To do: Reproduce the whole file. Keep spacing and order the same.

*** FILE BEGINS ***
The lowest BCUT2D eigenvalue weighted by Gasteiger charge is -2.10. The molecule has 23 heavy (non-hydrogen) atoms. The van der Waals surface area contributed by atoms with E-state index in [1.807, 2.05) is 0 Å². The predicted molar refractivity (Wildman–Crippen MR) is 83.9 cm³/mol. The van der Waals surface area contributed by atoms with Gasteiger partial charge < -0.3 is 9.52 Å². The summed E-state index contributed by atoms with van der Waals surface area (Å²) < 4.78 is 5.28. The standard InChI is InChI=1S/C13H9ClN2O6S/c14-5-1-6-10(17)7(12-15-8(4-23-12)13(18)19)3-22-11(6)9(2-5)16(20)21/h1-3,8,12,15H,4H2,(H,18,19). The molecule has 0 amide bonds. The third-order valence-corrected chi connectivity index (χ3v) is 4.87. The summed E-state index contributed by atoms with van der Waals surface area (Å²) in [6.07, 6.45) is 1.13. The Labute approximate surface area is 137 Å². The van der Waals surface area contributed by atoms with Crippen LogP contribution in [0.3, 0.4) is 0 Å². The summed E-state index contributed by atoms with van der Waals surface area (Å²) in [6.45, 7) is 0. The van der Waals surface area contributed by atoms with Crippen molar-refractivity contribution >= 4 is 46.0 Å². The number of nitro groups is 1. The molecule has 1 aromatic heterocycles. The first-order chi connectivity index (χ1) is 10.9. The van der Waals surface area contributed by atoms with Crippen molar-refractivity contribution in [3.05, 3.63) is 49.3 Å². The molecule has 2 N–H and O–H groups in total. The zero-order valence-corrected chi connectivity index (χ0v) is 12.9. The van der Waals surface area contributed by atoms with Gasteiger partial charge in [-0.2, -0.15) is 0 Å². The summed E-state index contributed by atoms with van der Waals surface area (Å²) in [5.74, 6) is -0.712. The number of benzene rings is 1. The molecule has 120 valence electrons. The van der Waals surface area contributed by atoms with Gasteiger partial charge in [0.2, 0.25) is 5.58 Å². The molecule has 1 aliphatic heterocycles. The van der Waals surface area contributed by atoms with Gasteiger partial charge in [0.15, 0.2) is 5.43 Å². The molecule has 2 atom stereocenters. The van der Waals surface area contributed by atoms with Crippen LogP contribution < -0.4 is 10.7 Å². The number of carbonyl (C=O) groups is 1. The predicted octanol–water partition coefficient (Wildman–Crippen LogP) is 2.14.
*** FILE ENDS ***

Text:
The lowest BCUT2D eigenvalue weighted by Gasteiger charge is -2.10. The molecule has 23 heavy (non-hydrogen) atoms. The van der Waals surface area contributed by atoms with E-state index in [1.807, 2.05) is 0 Å². The predicted molar refractivity (Wildman–Crippen MR) is 83.9 cm³/mol. The van der Waals surface area contributed by atoms with Gasteiger partial charge < -0.3 is 9.52 Å². The summed E-state index contributed by atoms with van der Waals surface area (Å²) < 4.78 is 5.28. The standard InChI is InChI=1S/C13H9ClN2O6S/c14-5-1-6-10(17)7(12-15-8(4-23-12)13(18)19)3-22-11(6)9(2-5)16(20)21/h1-3,8,12,15H,4H2,(H,18,19). The molecule has 0 amide bonds. The third-order valence-corrected chi connectivity index (χ3v) is 4.87. The summed E-state index contributed by atoms with van der Waals surface area (Å²) in [6.07, 6.45) is 1.13. The Labute approximate surface area is 137 Å². The van der Waals surface area contributed by atoms with Crippen LogP contribution in [0.3, 0.4) is 0 Å². The summed E-state index contributed by atoms with van der Waals surface area (Å²) in [6.45, 7) is 0. The van der Waals surface area contributed by atoms with Crippen molar-refractivity contribution >= 4 is 46.0 Å². The number of nitro groups is 1. The molecule has 1 aromatic heterocycles. The first-order chi connectivity index (χ1) is 10.9. The van der Waals surface area contributed by atoms with Crippen molar-refractivity contribution in [3.05, 3.63) is 49.3 Å². The molecule has 2 N–H and O–H groups in total. The zero-order valence-corrected chi connectivity index (χ0v) is 12.9. The van der Waals surface area contributed by atoms with Gasteiger partial charge in [-0.2, -0.15) is 0 Å². The summed E-state index contributed by atoms with van der Waals surface area (Å²) in [5.74, 6) is -0.712. The number of benzene rings is 1. The molecule has 120 valence electrons. The van der Waals surface area contributed by atoms with Gasteiger partial charge in [0.2, 0.25) is 5.58 Å². The molecule has 1 aliphatic heterocycles. The van der Waals surface area contributed by atoms with Gasteiger partial charge in [0.15, 0.2) is 5.43 Å². The molecule has 2 atom stereocenters. The van der Waals surface area contributed by atoms with Crippen LogP contribution < -0.4 is 10.7 Å². The number of carbonyl (C=O) groups is 1. The predicted octanol–water partition coefficient (Wildman–Crippen LogP) is 2.14.